Sputnik-V, Pfizer, And More: All About The Race To Find The COVID-19 Vaccine
You may have heard that Russia has developed a COVID-19 vaccine. Last 11 August 2020, Russian politician Vladimir Putin announced on television that the vaccine developed by Gamaleya Institute, named Sputnik-V, was “the world’s first”. However, American politicians were quick to express doubt over the safety and efficacy of such, stating that “this is not a race to be first”.
Despite this, Putin had assured the global community of the vaccine’s safety and efficacy. He also mentioned that one of his daughters had already received doses of Sputnik-V and “feels well”. While there seem to be no reports of serious side effects for volunteers in earlier trials, some, however, had reported experiencing a mild fever afterwards.
As of today, Sputnik-V has yet to undergo the crucial Phase 3 trials, which involves registering doses to a larger group (around 30,000 to 40,000 people) of a certain population. However, this coming October, a thousand Filipinos are set to undergo clinical trials for Sputnik-V. Should it be proven effective, the government aims to register Sputnik-V for use by April 2021.
There are currently 140 vaccines undergoing clinical trials all over the world. Twenty-one vaccines are undergoing Phase 1, thirteen in Phase 2, and eight in Phase 3. Two are already approved for early or limited use, one of which is China’s CanSino vaccine, which is available to the military.
Some of the frontrunners include the Moderna vaccine, the Pfizer vaccine (in collaboration with BioNTech and Fosun Pharma), the University of Oxford and AstraZeneca vaccine, and the Johnson & Johnson vaccine.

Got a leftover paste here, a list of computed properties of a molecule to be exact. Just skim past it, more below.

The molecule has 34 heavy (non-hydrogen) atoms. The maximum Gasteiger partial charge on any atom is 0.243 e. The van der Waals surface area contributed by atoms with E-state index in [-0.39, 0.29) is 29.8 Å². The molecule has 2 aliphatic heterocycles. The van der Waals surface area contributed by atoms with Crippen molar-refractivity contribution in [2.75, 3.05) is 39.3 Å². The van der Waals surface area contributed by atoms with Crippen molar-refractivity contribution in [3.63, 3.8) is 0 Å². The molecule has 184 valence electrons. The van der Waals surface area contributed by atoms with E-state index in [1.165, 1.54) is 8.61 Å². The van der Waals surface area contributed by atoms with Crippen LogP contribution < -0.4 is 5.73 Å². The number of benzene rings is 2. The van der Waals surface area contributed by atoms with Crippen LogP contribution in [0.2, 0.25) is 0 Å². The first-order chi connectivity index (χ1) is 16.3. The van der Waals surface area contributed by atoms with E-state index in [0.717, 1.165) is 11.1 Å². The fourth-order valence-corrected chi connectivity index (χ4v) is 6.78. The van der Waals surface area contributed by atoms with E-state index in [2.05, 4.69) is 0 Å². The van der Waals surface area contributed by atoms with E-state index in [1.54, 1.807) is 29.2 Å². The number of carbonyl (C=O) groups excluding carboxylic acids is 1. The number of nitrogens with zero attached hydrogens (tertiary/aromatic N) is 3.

Some of those vaccines are already in Phase 3 trials. Reports have also surfaced that India, a country actively involved in the Oxford Phase 3 trials, could get their hands on the vaccine by December. The Moderna vaccine, also in its Phase 3 trials, is facing a bit of a roadblock, however. Only 5,000 volunteers out of the required 40,000 have so far agreed to be tested on, impinging on the vaccine’s progress.
Populations around the globe are hoping to receive a vaccine as early as next year; although some could receive it by the end of 2020.
News of the COVID-19 vaccine brings much hope to people around the world. As of writing, the disease has currently infected nearly 23 million people worldwide and has also killed over seven hundred thousand. Currently, the Philippines is the hardest-hit country in Southeast Asia, overtaking Indonesia earlier this month.
Yet, despite government optimism, the World Health Organisation has urged leaders around the world not to wait for a vaccine and instead, improve their virus response. The United Nations has also said that there may never be a “silver bullet” for COVID-19 as it impacts more than just health, but economies and political structures as well. They proposed a wide range of solutions that include enhancing political commitment and leadership, improving localised response strategies, and putting science, data, and experience at the forefront of solutions. They acknowledged that while curbing the virus is a difficult task, “when leaders step up and work intensely with their populations”, the coronavirus pandemic can still be “brought under control” to save both lives and livelihoods.